House passes comp time bill
Posted May 4, 2017
A bill that would allow employees to receive paid time off instead of overtime pay passed the House of Representatives with a 229-197 vote on May 2.
Under Working Families Flexibility Act, H.R. 1180, private-sector employees could give workers the choice of receiving paid time off instead of cash payments for each hour of overtime.
A White House press release states that if the bill were presented to the President in its current form, his advisors would recommend that he sign the bill into law.
A Senate version of the bill, S. 801 introduced on April 3 by Mike Lee (R-Utah), has been referred to committee.
Time off rather than pay
The bill would amend the Fair Labor Standards Act (FLSA) to allow employees to receive at least 1½ hours of compensatory time off (or “comp time”) for each hour of overtime worked.
The employer and employee would have to agree to the arrangement before the employee performs the work, and would have to put the agreement in writing. The bill requires the agreement to be voluntary on the part of the employee. Employers are not to threaten or coerce an employee into requesting or not requesting comp time, or require an employee to use it. An employee could opt for comp time after working at least 1,000 hours in 12 consecutive months. Employers could establish a cap on the number of comp time hours, and unused comp time would be paid out at the end of the year. It would also be paid out at the end of employment.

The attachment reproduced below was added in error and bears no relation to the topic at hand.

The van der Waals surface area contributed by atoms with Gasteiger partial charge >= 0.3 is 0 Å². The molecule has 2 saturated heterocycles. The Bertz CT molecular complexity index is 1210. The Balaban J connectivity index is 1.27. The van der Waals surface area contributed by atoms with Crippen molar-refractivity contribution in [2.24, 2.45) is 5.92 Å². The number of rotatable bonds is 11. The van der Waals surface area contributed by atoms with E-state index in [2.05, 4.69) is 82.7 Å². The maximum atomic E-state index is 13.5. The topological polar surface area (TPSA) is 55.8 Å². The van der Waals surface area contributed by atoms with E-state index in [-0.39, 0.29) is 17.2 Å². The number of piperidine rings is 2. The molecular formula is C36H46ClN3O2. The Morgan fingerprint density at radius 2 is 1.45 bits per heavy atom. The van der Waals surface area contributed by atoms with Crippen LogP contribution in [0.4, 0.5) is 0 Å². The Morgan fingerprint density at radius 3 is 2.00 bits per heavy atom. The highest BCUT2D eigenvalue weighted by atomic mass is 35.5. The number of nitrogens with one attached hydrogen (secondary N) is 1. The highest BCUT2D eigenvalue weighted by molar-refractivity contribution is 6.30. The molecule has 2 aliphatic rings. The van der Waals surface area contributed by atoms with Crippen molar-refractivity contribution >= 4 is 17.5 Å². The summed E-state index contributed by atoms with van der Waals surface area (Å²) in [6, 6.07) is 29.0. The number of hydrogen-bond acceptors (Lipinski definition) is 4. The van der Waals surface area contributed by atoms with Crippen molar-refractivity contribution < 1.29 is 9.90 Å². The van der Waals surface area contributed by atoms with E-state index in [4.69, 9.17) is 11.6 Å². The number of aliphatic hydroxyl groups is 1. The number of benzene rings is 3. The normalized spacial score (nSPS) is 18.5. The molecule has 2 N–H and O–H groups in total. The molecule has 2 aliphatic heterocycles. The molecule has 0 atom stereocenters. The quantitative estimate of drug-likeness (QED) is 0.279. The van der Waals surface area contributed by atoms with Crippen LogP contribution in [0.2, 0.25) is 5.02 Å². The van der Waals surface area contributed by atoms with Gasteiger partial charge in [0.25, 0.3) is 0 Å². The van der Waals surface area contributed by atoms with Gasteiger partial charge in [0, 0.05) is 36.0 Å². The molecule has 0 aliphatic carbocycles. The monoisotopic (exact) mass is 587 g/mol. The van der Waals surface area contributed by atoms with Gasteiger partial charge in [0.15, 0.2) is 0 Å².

Updated poster required
The bill requires the secretary of labor to amend the FLSA poster, which explains the law. The poster is to be revised no later than 30 days after the Act is enacted.
Employers will be required to display the updated poster in conspicuous places to allow employees to readily observe a copy.
Employers should currently be displaying an FLSA poster with a revision date of July 2016. The Department of Labor’s most recent mandatory change to the FLSA poster took effect on August 1, 2016.
J. J. Keller® Employment Law Poster Audit & Research Service identifies the labor law poster requirements for each of your sites and provides a comprehensive audit to determine what postings are currently at your facilities.
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